• I believe that the proceedings of the trial showed that many things were not followed up by police and that Ms Neill-Fraser was put in the position of trying to prove innocence rather than the prosecution proving ’ beyond a shadow of doubt ’
• With no body, no weapon, no eye-witness and no motive, there is great doubt surrounding this conviction. An injustice and concern for all Tasmanians.
• Miscarriage of justice, tunnel vision in investigations, presumed evidence
• Sue, and therefore anybody else, deserves a fair trial with investigations into every detail.
• Because I can’t understand how a jury could find her guilty beyond a shadow of doubt and how she could be then given such a long sentence. We all must be fearful of our justice system - this could be me - this could be you.
• Because I think it was a stitch up job, the boys club made a decision she was guilty and that is the only way they would treat the case.
• To see that justice is done in Tasmania for if it isn’t, we are all under threat.
• This miscarriage of justice needs to be rectified.
• I believe the legal system in Australia, and probably the world is a mockery of the truth. In particular the Common law which perpetuates mistakes and corruption.
• From the start, the evidence has seemed to be largely circumstantial, and not terribly strong. I have had doubts about the verdict since the trial. I know I am not privy to all the evidence, but I do believe that there is potentially a miscarriage of justice.
• Ms Neill-Fraser did not receive a fair trial. It’s like Lindy Chamberlain all over again. Making facts fit circumstances. Commission of Inquiry is the only way forward for justice.
• As I understand it, we don’t even know if Bob Chappell is dead. And new evidence obviously has come to light that suggests the presence on the boat of at least one other person at or around the time of the disappearance.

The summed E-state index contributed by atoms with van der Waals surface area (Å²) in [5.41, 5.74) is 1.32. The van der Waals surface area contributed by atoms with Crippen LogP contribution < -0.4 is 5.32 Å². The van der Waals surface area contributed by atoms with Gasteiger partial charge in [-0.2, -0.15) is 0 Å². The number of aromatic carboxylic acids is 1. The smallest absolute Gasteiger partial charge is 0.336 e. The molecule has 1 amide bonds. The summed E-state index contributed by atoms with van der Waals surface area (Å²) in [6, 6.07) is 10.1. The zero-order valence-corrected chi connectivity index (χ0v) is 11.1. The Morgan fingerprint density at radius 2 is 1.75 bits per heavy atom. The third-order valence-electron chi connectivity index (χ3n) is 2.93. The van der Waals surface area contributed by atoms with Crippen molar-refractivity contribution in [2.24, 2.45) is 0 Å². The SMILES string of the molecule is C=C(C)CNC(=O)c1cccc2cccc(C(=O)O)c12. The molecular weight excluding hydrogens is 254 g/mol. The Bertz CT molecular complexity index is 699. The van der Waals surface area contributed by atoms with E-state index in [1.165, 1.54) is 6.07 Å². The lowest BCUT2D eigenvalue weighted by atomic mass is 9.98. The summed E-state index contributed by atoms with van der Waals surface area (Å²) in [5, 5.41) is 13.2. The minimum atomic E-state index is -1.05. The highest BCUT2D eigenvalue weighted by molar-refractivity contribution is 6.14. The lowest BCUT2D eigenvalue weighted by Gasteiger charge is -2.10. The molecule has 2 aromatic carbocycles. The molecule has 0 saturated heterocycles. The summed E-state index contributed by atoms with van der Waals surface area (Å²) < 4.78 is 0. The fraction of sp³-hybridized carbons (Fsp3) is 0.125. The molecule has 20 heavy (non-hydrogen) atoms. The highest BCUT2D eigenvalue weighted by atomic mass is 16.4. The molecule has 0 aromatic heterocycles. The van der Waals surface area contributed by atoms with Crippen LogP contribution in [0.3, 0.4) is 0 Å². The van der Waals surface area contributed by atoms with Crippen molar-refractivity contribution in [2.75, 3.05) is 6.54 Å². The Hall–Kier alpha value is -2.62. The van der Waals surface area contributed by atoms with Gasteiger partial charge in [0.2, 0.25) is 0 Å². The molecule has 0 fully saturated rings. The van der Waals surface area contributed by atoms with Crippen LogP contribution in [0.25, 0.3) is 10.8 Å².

• This appears to be a complete miscarriage of justice and must be challenged.
• It is increasingly evident that there has been a most serious miscarriage of justice as a consequence of at best, police ineptitude ...
• This should be an important case for every citizen of Australia. I believe that the evidence must be compelling and without doubt for a conviction such as this. The evidence is not compelling and it worries me that we could let this happen in our time.
• This could have been anyone in Tasmania.
• Tasmania Police and the Tasmanian courts are very poor standard.
• I don’t know whether she is innocent or guilty, but I know she should not have been brought to trial on no evidence, let alone convicted.
• As a Tasmanian, I think the legal system should be respected but in cases like this, residents don’t have faith in the system. This case has gone worldwide and makes Tasmania look “silly”.
Sue’s case must be re-opened for investigation. Mistakes must be exposed and fixed by the State. If a murder has occurred and Sue has been wrongfully convicted she must be immediately released and focus should be on properly detemining what happened, and who (if anyone) was responsible. The possibility of accidental death being associated with this disappearance cannot be ruled out.
Australia needs a Criminal Case Review Commission to investigate unsafe verdicts and stop the trauma and tragedy of wrongful convictions.
We welcome new signatures to investigate Sue Neill-Fraser’s wrongful conviction:
Psychologist, CEO Seven Dimensions
Eve Ash is the producer of Shadow of Doubt, an award-winning documentary about the Sue Neill-Fraser case, http://www.shadowofdubt.tv